Retirement & Financial Planning Report

A report for Congress shows the effect of delaying addressing Social Security’s long-term funding issue, which has been known for many years but which political leaders have not addressed in that time.

The report from the Congressional Research Service notes that due to demographic factors including the retirement of the Baby Boom generation, it has been clear for years that the program’s trust fund surplus–built up since the last major reform of the program in the early 1980s—will eventually be drawn down. The most recent projections now show that will occur in 2034.

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“Following depletion of trust fund reserves, ongoing tax revenues are projected to cover 78% of scheduled benefits,” the report says.

How to make up the difference has been the subject of numerous reports and recommendations over the years, focusing on increasing income to the program, slowing the growth of expenses, or both. The new CRS report centers on one possibility in the former category, ending the limit on how much of income is subject to the 6.2 percent Social Security payroll tax paid by both employees and employers.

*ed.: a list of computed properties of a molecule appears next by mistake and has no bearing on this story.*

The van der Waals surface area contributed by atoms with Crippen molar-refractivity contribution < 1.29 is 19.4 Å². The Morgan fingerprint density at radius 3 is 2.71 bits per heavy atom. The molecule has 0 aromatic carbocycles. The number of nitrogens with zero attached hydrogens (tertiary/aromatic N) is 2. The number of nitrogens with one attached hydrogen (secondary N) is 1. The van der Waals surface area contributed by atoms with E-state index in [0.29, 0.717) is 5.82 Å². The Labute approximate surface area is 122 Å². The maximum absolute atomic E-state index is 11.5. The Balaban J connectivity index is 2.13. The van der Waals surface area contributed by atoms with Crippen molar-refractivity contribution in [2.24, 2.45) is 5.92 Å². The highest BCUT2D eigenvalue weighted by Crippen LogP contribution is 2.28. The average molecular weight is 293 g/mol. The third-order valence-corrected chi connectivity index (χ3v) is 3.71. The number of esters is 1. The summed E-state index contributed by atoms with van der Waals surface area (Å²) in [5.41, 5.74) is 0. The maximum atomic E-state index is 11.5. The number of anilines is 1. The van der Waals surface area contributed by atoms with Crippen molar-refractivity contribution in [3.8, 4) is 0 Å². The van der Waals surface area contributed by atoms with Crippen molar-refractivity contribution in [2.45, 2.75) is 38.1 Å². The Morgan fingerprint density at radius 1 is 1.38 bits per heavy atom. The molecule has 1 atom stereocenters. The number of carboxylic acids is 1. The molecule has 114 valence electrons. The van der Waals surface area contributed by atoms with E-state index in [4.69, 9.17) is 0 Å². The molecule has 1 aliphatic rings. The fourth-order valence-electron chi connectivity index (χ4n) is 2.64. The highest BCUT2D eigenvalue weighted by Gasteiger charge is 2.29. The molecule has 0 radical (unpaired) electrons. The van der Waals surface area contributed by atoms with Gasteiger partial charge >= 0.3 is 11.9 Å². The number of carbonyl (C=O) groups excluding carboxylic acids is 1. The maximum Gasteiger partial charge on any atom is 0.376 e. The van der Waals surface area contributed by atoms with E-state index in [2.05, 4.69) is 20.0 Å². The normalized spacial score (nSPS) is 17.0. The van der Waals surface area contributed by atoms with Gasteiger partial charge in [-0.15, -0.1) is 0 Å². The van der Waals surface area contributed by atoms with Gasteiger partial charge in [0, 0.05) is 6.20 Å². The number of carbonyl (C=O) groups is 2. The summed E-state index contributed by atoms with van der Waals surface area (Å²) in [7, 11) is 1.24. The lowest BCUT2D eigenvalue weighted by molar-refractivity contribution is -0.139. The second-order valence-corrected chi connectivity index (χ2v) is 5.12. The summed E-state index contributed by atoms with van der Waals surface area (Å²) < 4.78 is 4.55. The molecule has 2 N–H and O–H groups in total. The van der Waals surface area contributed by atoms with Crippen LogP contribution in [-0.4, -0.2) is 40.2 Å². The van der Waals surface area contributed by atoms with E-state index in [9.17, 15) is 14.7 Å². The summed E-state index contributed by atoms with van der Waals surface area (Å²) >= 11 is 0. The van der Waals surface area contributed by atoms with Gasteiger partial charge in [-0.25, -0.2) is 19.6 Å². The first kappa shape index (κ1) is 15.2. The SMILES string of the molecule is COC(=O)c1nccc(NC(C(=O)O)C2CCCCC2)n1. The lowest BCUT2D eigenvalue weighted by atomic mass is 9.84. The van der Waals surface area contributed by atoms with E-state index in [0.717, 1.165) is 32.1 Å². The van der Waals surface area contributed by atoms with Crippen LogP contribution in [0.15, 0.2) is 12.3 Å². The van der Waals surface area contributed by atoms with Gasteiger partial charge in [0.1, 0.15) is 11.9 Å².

That limit has increased annually since the last reform of the program and is set to rise to $147,000 for 2022; roughly 94 percent of earners have incomes below the limit but it results in only about 83 percent of potentially covered earnings being subject to the payroll tax.

The report said that up to 2020, Social Security trustees estimated that eliminating that limit and making all pertinent earnings subject to the tax would itself have been enough to completely or nearly close the funding gap for at least 75 years. However, that had slipped to 72 percent in 2012, 67 percent in 2017, and 55 percent in 2020.

Taking that action even now still would help the fund, it noted, projecting that it would put the fund back in a surplus position until 2057.

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